“Wake up Shivaansh! Wake up!” Mr. Jelaji, my Ridgewood dorm parent, said early in the morning of March 29 last year. I asked him why he was waking me up at 8 o’clock in the morning. He said that there was an emergency at home and that I was to go get my phone from the gadget cupboard and call my father as soon as possible.
“Okay, sure!” I said, taking out my phone from under the pillow as I was hiding it. Being Dorm Council had its advantages after all. Switching on my phone, I reminded myself that my life could not possibly get any worse—I was already having conflicts with many of my close ones at the time—so I needn’t worry.
I checked my phone and I saw that my notifications were bombarded with my father’s missed calls and texts messages that said, “Call me ASAP Shiva.”
I freaked out. My dad had never acted like that before. The missed calls started coming at 2 o’clock in the night and rang until about seven in the morning. I knew something was terribly wrong so I called my dad right away.
The next thing that happened was one of the most desolate moments of my life.
My dad was crying on the phone. I asked him, “What happened?” He kept crying, almost inaudibly … “Papa! What happened?” I kept asking. My heart was getting heavy, my eyes were starting to tear up, and I was completely clueless about what was going on. He tried talking but he just wasn’t able to. I told him to first stop crying, take deep breaths, and then try talking. He took about a minute to stop crying and then said, “Baba [grandfather] is no more.”
“Oh,” I said. I did not know how to react. I did not ask him how he was doing. Instead, I told him to take care and that I would call him later in the day. I could not keep my emotions in for much longer. I wept and wept and wept.
I called my mother after some time and she explained to me that Baba passed away in his sleep at about 1:30 in the morning. Apparently, that is one of the best ways to die. So at least he passed away peacefully and not while he was suffering.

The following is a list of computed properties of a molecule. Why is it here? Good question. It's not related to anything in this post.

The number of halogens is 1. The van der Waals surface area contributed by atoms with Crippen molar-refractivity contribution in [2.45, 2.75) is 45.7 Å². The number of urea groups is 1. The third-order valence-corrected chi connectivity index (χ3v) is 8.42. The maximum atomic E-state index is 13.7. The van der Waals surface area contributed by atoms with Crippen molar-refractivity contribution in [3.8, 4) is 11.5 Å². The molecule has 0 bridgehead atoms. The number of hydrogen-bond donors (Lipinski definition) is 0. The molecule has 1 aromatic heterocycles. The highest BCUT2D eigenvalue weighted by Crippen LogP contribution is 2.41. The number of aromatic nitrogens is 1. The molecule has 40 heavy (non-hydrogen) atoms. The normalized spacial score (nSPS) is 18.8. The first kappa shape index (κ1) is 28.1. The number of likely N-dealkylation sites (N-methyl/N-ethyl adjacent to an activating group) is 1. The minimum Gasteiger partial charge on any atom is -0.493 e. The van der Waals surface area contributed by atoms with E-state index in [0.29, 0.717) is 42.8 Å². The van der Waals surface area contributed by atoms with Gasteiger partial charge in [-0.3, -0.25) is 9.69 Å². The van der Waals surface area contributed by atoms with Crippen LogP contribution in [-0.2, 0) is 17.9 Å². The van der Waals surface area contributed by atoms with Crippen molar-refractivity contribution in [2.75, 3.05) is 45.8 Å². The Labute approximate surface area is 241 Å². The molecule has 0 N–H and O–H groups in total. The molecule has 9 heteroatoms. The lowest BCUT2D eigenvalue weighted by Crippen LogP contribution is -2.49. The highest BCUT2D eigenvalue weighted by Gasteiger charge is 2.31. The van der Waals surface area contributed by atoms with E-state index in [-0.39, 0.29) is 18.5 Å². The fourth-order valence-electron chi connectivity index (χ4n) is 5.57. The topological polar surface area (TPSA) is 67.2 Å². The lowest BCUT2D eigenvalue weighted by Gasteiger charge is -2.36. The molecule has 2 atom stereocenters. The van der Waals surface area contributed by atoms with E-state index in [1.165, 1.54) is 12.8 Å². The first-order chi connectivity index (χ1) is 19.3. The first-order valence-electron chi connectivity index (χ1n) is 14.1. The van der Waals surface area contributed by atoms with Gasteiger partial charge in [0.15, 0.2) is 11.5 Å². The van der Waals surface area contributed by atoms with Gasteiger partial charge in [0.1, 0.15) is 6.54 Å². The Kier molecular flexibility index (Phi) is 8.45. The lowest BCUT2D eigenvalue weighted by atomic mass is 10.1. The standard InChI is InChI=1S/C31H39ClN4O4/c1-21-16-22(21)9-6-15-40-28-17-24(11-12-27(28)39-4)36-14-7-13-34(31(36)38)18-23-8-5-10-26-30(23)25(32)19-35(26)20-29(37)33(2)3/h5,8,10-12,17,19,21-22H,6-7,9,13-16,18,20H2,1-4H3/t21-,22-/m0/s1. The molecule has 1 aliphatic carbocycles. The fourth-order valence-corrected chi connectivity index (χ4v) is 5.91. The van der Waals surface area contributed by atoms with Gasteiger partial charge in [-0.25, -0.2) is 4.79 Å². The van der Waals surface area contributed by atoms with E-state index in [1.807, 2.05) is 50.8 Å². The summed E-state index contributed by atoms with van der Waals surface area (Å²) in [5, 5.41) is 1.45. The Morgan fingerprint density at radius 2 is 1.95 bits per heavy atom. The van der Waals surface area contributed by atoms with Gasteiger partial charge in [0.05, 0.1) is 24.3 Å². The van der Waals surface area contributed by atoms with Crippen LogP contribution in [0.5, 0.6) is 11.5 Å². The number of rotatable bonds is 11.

But the shocking bit is that my father and Baba had been talking till about midnight before Baba went to sleep. An hour later, my aunt and uncle came back from a friend’s place and went to check on the 89-year-old. Baba had not taken his medicine before falling asleep, so they tried waking him up but all their efforts were in vain. Realizing that he was dead, they woke my dad up right away. My father was devastated. No one slept that night. My mother, who was at her mother’s place at the time, took a flight just hours later to reach home. When she returned, she was with my father the entire time, desperately trying to console him.
Later that day was Jazz Jam. I hid my emotions. I tried acting like nothing had happened and everything was perfectly fine. But there was a lot going on in my brain.
My grandfather meant a great deal to me. He was the most humble man I have ever met to this day. He always had stories about the British Raj and little Shivaansh being a hero in random, made-up stories of his. There used to be a time when I was closer to him than my parents. I knew that if it ever seemed like I had no one in my life, he would be there for me. Baba was always there for me when I needed any help. He was truly inspirational.
Sometimes, I wonder how my uncle and father feel. I don’t have the courage to bring Baba up in front of them; what if they are still not over the fact that their father is no more? The last time I was home with him in the winter break and for some reason, I took him for granted.
I did not talk to him much. I didn’t even wish him goodbye before I left for Woodstock. That is something I will always regret. I was so far away from him when he passed away.
Although I know whatever happened was inevitable, I wish I could talk to him for one last time—I wish I could listen to his stories one last time.
It’s been a year and I still miss him so much. And whenever I feel a little lonely, I tell myself that he is still watching over me and that everything will be alright.
Edited by Aarti Malhotra.
3 thoughts on “Eternally internal”
Wow, Shivaansh. This is the best writing I’ve read from you. It’s really emotional. I’m surprised you managed to keep yourself together during Jazz Jam in Grade 9. Thank you for sharing this story.
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this is such a moving story. I think bringing out relatable situations and humor really emphasized the second half of your story thorugh contrast. I hope you’ll keep up the writing.
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Such a moving story Shivaansh. I don’t know how you kept it together during Jazz Jam. Keep up the good writing.
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